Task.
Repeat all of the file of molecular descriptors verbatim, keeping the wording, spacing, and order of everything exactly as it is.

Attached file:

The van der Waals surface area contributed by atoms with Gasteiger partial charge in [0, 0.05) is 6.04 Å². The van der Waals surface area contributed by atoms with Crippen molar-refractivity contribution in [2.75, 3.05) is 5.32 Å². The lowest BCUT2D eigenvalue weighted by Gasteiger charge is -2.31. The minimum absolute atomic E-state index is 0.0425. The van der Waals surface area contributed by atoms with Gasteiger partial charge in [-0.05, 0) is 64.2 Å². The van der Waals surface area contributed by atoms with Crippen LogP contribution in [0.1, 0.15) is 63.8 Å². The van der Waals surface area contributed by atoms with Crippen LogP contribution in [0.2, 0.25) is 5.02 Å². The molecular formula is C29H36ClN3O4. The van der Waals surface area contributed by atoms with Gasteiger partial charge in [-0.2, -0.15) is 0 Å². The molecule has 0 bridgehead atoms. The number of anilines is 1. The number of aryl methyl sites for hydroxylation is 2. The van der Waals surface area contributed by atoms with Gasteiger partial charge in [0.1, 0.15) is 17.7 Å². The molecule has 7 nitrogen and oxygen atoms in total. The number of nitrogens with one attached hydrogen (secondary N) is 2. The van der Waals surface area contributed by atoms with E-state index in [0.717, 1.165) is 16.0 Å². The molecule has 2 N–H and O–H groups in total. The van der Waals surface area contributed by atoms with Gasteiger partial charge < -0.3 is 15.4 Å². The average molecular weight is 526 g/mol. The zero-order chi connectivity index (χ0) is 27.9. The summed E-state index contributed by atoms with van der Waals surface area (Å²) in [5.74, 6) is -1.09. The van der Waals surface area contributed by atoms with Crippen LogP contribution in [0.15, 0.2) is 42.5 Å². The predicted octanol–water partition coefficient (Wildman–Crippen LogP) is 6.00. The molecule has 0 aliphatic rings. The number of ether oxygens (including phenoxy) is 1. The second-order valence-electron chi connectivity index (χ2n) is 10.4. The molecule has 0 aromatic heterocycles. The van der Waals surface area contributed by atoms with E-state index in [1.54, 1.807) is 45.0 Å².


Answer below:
The van der Waals surface area contributed by atoms with Gasteiger partial charge in [0, 0.05) is 6.04 Å². The van der Waals surface area contributed by atoms with Crippen molar-refractivity contribution in [2.75, 3.05) is 5.32 Å². The lowest BCUT2D eigenvalue weighted by Gasteiger charge is -2.31. The minimum absolute atomic E-state index is 0.0425. The van der Waals surface area contributed by atoms with Gasteiger partial charge in [-0.05, 0) is 64.2 Å². The van der Waals surface area contributed by atoms with Crippen LogP contribution in [0.1, 0.15) is 63.8 Å². The van der Waals surface area contributed by atoms with Crippen LogP contribution in [0.2, 0.25) is 5.02 Å². The molecular formula is C29H36ClN3O4. The van der Waals surface area contributed by atoms with Gasteiger partial charge in [-0.2, -0.15) is 0 Å². The molecule has 0 bridgehead atoms. The number of anilines is 1. The number of aryl methyl sites for hydroxylation is 2. The van der Waals surface area contributed by atoms with Gasteiger partial charge in [0.1, 0.15) is 17.7 Å². The molecule has 7 nitrogen and oxygen atoms in total. The number of nitrogens with one attached hydrogen (secondary N) is 2. The van der Waals surface area contributed by atoms with E-state index in [0.717, 1.165) is 16.0 Å². The molecule has 2 N–H and O–H groups in total. The van der Waals surface area contributed by atoms with Gasteiger partial charge < -0.3 is 15.4 Å². The average molecular weight is 526 g/mol. The zero-order chi connectivity index (χ0) is 27.9. The summed E-state index contributed by atoms with van der Waals surface area (Å²) in [5.74, 6) is -1.09. The van der Waals surface area contributed by atoms with Crippen LogP contribution in [0.15, 0.2) is 42.5 Å². The predicted octanol–water partition coefficient (Wildman–Crippen LogP) is 6.00. The molecule has 0 aliphatic rings. The number of ether oxygens (including phenoxy) is 1. The second-order valence-electron chi connectivity index (χ2n) is 10.4. The molecule has 0 aromatic heterocycles. The van der Waals surface area contributed by atoms with E-state index in [1.54, 1.807) is 45.0 Å².